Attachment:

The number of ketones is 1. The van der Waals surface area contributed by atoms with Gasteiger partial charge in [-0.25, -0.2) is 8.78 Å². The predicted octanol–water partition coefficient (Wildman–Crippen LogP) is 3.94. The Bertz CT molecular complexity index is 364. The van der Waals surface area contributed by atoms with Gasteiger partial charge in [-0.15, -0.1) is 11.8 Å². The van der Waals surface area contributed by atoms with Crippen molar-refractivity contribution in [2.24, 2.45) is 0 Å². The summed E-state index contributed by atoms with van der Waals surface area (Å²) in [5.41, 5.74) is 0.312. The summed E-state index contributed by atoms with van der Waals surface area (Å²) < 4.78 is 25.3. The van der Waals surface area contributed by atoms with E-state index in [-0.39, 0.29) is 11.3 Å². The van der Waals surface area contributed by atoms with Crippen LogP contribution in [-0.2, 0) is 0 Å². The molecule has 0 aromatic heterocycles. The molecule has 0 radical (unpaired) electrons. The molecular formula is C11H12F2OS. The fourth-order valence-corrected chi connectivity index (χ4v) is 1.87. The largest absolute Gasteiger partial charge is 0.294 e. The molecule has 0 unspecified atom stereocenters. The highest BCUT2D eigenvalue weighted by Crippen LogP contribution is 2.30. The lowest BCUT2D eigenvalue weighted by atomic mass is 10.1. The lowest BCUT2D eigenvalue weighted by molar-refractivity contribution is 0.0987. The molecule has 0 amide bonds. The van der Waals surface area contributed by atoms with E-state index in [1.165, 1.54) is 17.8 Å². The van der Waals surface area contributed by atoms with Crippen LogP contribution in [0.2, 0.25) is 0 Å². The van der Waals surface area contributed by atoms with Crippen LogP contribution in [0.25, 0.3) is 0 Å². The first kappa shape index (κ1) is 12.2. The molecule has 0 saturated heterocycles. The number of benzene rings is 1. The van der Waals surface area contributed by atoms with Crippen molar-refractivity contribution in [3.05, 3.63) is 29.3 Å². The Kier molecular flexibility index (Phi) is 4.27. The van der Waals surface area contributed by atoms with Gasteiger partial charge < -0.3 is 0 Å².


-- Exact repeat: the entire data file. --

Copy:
The number of ketones is 1. The van der Waals surface area contributed by atoms with Gasteiger partial charge in [-0.25, -0.2) is 8.78 Å². The predicted octanol–water partition coefficient (Wildman–Crippen LogP) is 3.94. The Bertz CT molecular complexity index is 364. The van der Waals surface area contributed by atoms with Gasteiger partial charge in [-0.15, -0.1) is 11.8 Å². The van der Waals surface area contributed by atoms with Crippen molar-refractivity contribution in [2.24, 2.45) is 0 Å². The summed E-state index contributed by atoms with van der Waals surface area (Å²) in [5.41, 5.74) is 0.312. The summed E-state index contributed by atoms with van der Waals surface area (Å²) < 4.78 is 25.3. The van der Waals surface area contributed by atoms with E-state index in [-0.39, 0.29) is 11.3 Å². The van der Waals surface area contributed by atoms with Crippen LogP contribution in [-0.2, 0) is 0 Å². The molecule has 0 aromatic heterocycles. The molecule has 0 radical (unpaired) electrons. The molecular formula is C11H12F2OS. The fourth-order valence-corrected chi connectivity index (χ4v) is 1.87. The largest absolute Gasteiger partial charge is 0.294 e. The molecule has 0 unspecified atom stereocenters. The highest BCUT2D eigenvalue weighted by Crippen LogP contribution is 2.30. The lowest BCUT2D eigenvalue weighted by atomic mass is 10.1. The lowest BCUT2D eigenvalue weighted by molar-refractivity contribution is 0.0987. The molecule has 0 amide bonds. The van der Waals surface area contributed by atoms with E-state index in [1.165, 1.54) is 17.8 Å². The van der Waals surface area contributed by atoms with Crippen LogP contribution in [0.2, 0.25) is 0 Å². The van der Waals surface area contributed by atoms with Crippen LogP contribution in [0.25, 0.3) is 0 Å². The first kappa shape index (κ1) is 12.2. The molecule has 0 saturated heterocycles. The number of benzene rings is 1. The van der Waals surface area contributed by atoms with Crippen molar-refractivity contribution in [3.05, 3.63) is 29.3 Å². The Kier molecular flexibility index (Phi) is 4.27. The van der Waals surface area contributed by atoms with Gasteiger partial charge < -0.3 is 0 Å².